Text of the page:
Medical Malpractice

Where a medical care provider fails to utilize the principles of sound practice or fails to use that degree of skill, care, and diligence expected by the standards of practice accepted in the medical community, and such departure from the “standard of care” causes serious injury to the patient, the patient may have a claim for medical malpractice. Medical Malpractice claims are generally met with great resistance from the offending hospital or physician, who regard such claims as a black mark on their professional reputation and fight aggressively to defend their case.

The prosecution of medical negligence claims is an art form requiring the attorney to be well acquainted with the law and medical principles and procedures. The proof necessary to win a malpractice claim requires the lawyer to: 1.) enlist the assistance of medical professionals to evaluate the merit of the claim 2.) explore weaknesses in each case and to finds experts to testify not only regarding the resulting injuries but also what went wrong and how the patient’s injuries were the result of the medical provider’s malpractice.

Medical claims are time consuming and can take 2-4 years to resolve and can cost the lawyer thousands of dollars to prosecute. As a consequence, only claims involving devastating medical injuries are typically selected by Plymale and Dingus for prosecution. Some of the more common claims we see are as follows:

Errors in Diagnosis: This includes misdiagnosis or delayed diagnosis of stroke, heart attack, cancer, brain injury, diabetes, occlusive blood clot, or severe trauma to internal organs.

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Radiology Errors: Improvement in medical imaging has done much to improve early diagnosis and treatment. Unfortunately, a misread mammogram, CT scan, MRI, Barium enema, or ultra sound often leads to a wrong diagnosis. If the misdiagnosis causes catastrophic outcome for the patient, perhaps it is time to talk with a qualified malpractice lawyer.

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Retained Objects: It seems inconceivable that a surgeon could leave a surgical instrument or a sponge inside a patient. There is 1 person in the operating room whose job is to count instruments and sponges before and after the surgeon is done and before he closes the incision. In spite of extensive precautions to avoid retained objects, however, it does happen and the consequences vary. At the least, a 2nd surgery to remove the object will be required. If undiscovered, a retained sponge can cause life threatening infection. Leaving behind objects intended for removal is clear malpractice.

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Unnecessary Surgery: While unnecessary surgery alone seldom makes a winnable malpractice claim, unnecessary procedures that lead to life threatening consequences may warrant contacting a malpractice lawyer. Common unnecessary surgeries with sometimes life threatening complications include pacemaker implant, coronary bypass, hysterectomy, cesarean section delivery and gastric bypass.

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Hospital Acquired Infections: Hospitals are full of sick and infected people and are virtual depositories of bacteria and virus. The effort of hospitals to rid the institution of these infections through use of antibacterial and antiviral agents and antibiotics has resulted in the evolution of the antibiotic resistant germ. Many of the injuries caused by these antibiotic resistant microbes cannot be proven to result from malpractice, but some can. Most compensable claims resulting from hospital acquired infections do not involve the fact of infection but rather result from the failure of hospital staff to promptly recognize or properly treat the infection before it becomes life or limb threatening to the patient. If you acquired an infection while hospitalized and believe it was ignored or improperly treated, give us a call to discuss your claim. The call is free and the peace of mind may be priceless.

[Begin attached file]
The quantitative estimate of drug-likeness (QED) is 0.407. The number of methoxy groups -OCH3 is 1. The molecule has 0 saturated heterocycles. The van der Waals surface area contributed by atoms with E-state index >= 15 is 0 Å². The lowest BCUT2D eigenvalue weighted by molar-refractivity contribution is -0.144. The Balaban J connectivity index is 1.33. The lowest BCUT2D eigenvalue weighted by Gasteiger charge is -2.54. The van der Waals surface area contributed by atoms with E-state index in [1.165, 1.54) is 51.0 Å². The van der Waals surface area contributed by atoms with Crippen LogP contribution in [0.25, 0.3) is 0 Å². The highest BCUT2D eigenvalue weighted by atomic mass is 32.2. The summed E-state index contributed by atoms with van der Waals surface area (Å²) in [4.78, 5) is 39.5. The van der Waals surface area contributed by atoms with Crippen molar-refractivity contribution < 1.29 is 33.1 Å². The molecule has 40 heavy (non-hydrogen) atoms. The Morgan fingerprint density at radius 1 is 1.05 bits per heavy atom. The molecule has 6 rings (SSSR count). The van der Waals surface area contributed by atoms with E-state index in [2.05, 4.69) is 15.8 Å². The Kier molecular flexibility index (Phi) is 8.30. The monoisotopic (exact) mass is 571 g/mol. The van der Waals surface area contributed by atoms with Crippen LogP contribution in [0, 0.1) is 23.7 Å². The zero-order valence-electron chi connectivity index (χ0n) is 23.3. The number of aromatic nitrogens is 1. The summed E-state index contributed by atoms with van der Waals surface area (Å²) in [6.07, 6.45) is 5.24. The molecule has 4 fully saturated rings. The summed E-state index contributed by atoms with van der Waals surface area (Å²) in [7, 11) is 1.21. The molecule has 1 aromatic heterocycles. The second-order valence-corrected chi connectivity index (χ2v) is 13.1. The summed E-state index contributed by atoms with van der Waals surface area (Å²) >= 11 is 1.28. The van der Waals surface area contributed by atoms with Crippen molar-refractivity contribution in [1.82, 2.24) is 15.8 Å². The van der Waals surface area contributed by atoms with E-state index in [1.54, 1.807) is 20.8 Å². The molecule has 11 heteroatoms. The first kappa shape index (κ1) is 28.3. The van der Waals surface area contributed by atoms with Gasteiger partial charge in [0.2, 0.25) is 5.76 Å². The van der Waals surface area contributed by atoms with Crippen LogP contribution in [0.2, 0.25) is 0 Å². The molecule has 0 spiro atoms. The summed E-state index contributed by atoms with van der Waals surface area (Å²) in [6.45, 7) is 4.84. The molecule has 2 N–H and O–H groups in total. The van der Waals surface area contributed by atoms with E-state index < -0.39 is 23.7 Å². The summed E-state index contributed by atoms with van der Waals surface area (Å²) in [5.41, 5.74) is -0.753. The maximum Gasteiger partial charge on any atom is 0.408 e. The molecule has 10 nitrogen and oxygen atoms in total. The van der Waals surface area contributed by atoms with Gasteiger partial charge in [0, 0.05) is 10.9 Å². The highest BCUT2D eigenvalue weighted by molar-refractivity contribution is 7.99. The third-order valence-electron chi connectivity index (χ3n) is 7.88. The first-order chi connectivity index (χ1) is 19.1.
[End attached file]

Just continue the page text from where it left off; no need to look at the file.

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Anesthesia Errors: Anesthesia is administered by medical professionals who do nothing else because the greatest risk in any medical procedure is its administration. Too little means patient pain and movement during a procedure. Too much can kill the patient. Common anesthesia errors include inadvertent administration of an overdose; administration of a type or amount that the patient’s poor health won’t tolerate; failure to timely recognize that the patient is in trouble because of the anesthesia or to respond to this medical emergency; and failure to take a proper patient health and anesthesia history. Whatever the cause, one fact remains constant. Anesthesia errors kill.

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Surgical Errors: Surgeons frequently refer to surgical errors as “surgical misadventures.” Such a description simply belittles the devastating effects that a surgical error can cause. Common surgical errors include perforation or severance of arteries, bowel, ureter, uterus, or nerve tissue; taking too little, or worse, too much of the body part which is being removed; improperly repaired organs or incisions and mistaken organ identification.

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